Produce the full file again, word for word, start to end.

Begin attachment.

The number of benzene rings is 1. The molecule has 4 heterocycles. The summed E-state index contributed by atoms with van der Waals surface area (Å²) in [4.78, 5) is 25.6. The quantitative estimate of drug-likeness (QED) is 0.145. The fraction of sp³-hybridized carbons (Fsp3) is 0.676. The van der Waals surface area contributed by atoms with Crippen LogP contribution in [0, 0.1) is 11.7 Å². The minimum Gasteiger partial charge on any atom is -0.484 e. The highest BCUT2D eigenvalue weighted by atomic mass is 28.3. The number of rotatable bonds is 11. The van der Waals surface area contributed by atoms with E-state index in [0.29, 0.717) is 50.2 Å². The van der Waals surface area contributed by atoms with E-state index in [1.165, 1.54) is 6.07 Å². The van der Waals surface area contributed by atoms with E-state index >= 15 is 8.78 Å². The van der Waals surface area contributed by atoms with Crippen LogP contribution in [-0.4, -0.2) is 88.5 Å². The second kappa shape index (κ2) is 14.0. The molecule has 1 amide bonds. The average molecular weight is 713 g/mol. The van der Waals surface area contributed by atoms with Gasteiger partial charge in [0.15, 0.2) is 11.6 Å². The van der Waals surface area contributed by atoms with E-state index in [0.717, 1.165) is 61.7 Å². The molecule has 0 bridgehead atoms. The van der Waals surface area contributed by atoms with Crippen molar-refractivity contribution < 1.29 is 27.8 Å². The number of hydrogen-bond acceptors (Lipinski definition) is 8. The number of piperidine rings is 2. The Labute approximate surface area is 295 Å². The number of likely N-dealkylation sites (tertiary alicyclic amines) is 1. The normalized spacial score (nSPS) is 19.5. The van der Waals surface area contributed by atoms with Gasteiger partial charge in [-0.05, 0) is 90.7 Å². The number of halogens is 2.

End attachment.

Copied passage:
The number of benzene rings is 1. The molecule has 4 heterocycles. The summed E-state index contributed by atoms with van der Waals surface area (Å²) in [4.78, 5) is 25.6. The quantitative estimate of drug-likeness (QED) is 0.145. The fraction of sp³-hybridized carbons (Fsp3) is 0.676. The van der Waals surface area contributed by atoms with Crippen LogP contribution in [0, 0.1) is 11.7 Å². The minimum Gasteiger partial charge on any atom is -0.484 e. The highest BCUT2D eigenvalue weighted by atomic mass is 28.3. The number of rotatable bonds is 11. The van der Waals surface area contributed by atoms with E-state index in [0.29, 0.717) is 50.2 Å². The van der Waals surface area contributed by atoms with E-state index in [1.165, 1.54) is 6.07 Å². The van der Waals surface area contributed by atoms with E-state index >= 15 is 8.78 Å². The van der Waals surface area contributed by atoms with Crippen LogP contribution in [-0.4, -0.2) is 88.5 Å². The second kappa shape index (κ2) is 14.0. The molecule has 1 amide bonds. The average molecular weight is 713 g/mol. The van der Waals surface area contributed by atoms with Gasteiger partial charge in [0.15, 0.2) is 11.6 Å². The van der Waals surface area contributed by atoms with E-state index in [0.717, 1.165) is 61.7 Å². The molecule has 0 bridgehead atoms. The van der Waals surface area contributed by atoms with Crippen molar-refractivity contribution < 1.29 is 27.8 Å². The number of hydrogen-bond acceptors (Lipinski definition) is 8. The number of piperidine rings is 2. The Labute approximate surface area is 295 Å². The number of likely N-dealkylation sites (tertiary alicyclic amines) is 1. The normalized spacial score (nSPS) is 19.5. The van der Waals surface area contributed by atoms with Gasteiger partial charge in [-0.05, 0) is 90.7 Å². The number of halogens is 2.